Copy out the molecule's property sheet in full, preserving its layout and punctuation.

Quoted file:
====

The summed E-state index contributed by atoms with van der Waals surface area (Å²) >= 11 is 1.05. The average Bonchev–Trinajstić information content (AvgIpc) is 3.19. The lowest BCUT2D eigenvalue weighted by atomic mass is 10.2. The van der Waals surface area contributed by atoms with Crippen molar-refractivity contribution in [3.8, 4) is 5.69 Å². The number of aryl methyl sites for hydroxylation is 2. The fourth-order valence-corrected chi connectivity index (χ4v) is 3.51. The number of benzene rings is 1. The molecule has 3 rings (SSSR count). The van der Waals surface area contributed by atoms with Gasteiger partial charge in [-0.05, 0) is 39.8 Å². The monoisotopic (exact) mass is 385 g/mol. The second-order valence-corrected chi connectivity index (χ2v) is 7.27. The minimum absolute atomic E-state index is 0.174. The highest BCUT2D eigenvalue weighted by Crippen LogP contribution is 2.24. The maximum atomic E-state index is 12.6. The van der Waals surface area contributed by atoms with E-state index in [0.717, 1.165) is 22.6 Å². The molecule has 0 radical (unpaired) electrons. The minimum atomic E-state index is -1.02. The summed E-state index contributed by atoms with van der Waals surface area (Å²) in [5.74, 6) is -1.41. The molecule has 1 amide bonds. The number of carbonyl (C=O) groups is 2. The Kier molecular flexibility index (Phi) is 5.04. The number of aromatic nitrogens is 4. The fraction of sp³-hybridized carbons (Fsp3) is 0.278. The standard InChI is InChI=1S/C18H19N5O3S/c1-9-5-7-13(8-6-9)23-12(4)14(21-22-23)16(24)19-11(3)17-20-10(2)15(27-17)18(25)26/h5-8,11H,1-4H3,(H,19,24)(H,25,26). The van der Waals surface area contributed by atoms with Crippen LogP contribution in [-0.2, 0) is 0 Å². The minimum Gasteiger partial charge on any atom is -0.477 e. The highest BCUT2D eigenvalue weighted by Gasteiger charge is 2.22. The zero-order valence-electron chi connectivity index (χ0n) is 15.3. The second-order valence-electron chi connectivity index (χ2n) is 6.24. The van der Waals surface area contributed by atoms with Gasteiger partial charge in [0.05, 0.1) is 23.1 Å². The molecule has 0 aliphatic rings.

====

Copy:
The summed E-state index contributed by atoms with van der Waals surface area (Å²) >= 11 is 1.05. The average Bonchev–Trinajstić information content (AvgIpc) is 3.19. The lowest BCUT2D eigenvalue weighted by atomic mass is 10.2. The van der Waals surface area contributed by atoms with Crippen molar-refractivity contribution in [3.8, 4) is 5.69 Å². The number of aryl methyl sites for hydroxylation is 2. The fourth-order valence-corrected chi connectivity index (χ4v) is 3.51. The number of benzene rings is 1. The molecule has 3 rings (SSSR count). The van der Waals surface area contributed by atoms with Gasteiger partial charge in [-0.05, 0) is 39.8 Å². The monoisotopic (exact) mass is 385 g/mol. The second-order valence-corrected chi connectivity index (χ2v) is 7.27. The minimum absolute atomic E-state index is 0.174. The highest BCUT2D eigenvalue weighted by Crippen LogP contribution is 2.24. The maximum atomic E-state index is 12.6. The van der Waals surface area contributed by atoms with E-state index in [0.717, 1.165) is 22.6 Å². The molecule has 0 radical (unpaired) electrons. The minimum atomic E-state index is -1.02. The summed E-state index contributed by atoms with van der Waals surface area (Å²) in [5.74, 6) is -1.41. The molecule has 1 amide bonds. The number of carbonyl (C=O) groups is 2. The Kier molecular flexibility index (Phi) is 5.04. The number of aromatic nitrogens is 4. The fraction of sp³-hybridized carbons (Fsp3) is 0.278. The standard InChI is InChI=1S/C18H19N5O3S/c1-9-5-7-13(8-6-9)23-12(4)14(21-22-23)16(24)19-11(3)17-20-10(2)15(27-17)18(25)26/h5-8,11H,1-4H3,(H,19,24)(H,25,26). The van der Waals surface area contributed by atoms with Crippen LogP contribution in [-0.2, 0) is 0 Å². The minimum Gasteiger partial charge on any atom is -0.477 e. The highest BCUT2D eigenvalue weighted by Gasteiger charge is 2.22. The zero-order valence-electron chi connectivity index (χ0n) is 15.3. The second-order valence-electron chi connectivity index (χ2n) is 6.24. The van der Waals surface area contributed by atoms with Gasteiger partial charge in [0.05, 0.1) is 23.1 Å². The molecule has 0 aliphatic rings.